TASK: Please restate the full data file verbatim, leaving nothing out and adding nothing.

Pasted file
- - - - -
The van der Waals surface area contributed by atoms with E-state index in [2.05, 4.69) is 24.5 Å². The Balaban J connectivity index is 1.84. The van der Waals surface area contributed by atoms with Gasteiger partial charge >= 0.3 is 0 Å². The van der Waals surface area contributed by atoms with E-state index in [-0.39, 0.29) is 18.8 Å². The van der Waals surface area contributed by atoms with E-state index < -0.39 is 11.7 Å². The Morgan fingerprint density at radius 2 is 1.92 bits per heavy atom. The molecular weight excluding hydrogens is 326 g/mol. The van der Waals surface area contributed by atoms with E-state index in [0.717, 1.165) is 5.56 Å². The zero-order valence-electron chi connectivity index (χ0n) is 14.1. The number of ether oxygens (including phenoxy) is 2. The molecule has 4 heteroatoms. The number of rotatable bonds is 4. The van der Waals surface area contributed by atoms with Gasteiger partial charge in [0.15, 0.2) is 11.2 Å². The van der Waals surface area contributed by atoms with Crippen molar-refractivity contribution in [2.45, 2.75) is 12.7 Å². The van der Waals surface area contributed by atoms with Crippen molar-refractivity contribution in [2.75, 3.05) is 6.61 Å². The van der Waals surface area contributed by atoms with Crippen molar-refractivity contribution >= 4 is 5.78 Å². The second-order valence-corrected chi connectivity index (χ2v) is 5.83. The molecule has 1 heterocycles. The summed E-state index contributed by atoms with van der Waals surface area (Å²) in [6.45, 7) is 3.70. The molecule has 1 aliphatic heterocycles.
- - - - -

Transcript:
The van der Waals surface area contributed by atoms with E-state index in [2.05, 4.69) is 24.5 Å². The Balaban J connectivity index is 1.84. The van der Waals surface area contributed by atoms with Gasteiger partial charge >= 0.3 is 0 Å². The van der Waals surface area contributed by atoms with E-state index in [-0.39, 0.29) is 18.8 Å². The van der Waals surface area contributed by atoms with E-state index < -0.39 is 11.7 Å². The Morgan fingerprint density at radius 2 is 1.92 bits per heavy atom. The molecular weight excluding hydrogens is 326 g/mol. The van der Waals surface area contributed by atoms with E-state index in [0.717, 1.165) is 5.56 Å². The zero-order valence-electron chi connectivity index (χ0n) is 14.1. The number of ether oxygens (including phenoxy) is 2. The molecule has 4 heteroatoms. The number of rotatable bonds is 4. The van der Waals surface area contributed by atoms with Gasteiger partial charge in [0.15, 0.2) is 11.2 Å². The van der Waals surface area contributed by atoms with Crippen molar-refractivity contribution in [2.45, 2.75) is 12.7 Å². The van der Waals surface area contributed by atoms with Crippen molar-refractivity contribution in [2.75, 3.05) is 6.61 Å². The van der Waals surface area contributed by atoms with Crippen molar-refractivity contribution >= 4 is 5.78 Å². The second-order valence-corrected chi connectivity index (χ2v) is 5.83. The molecule has 1 heterocycles. The summed E-state index contributed by atoms with van der Waals surface area (Å²) in [6.45, 7) is 3.70. The molecule has 1 aliphatic heterocycles.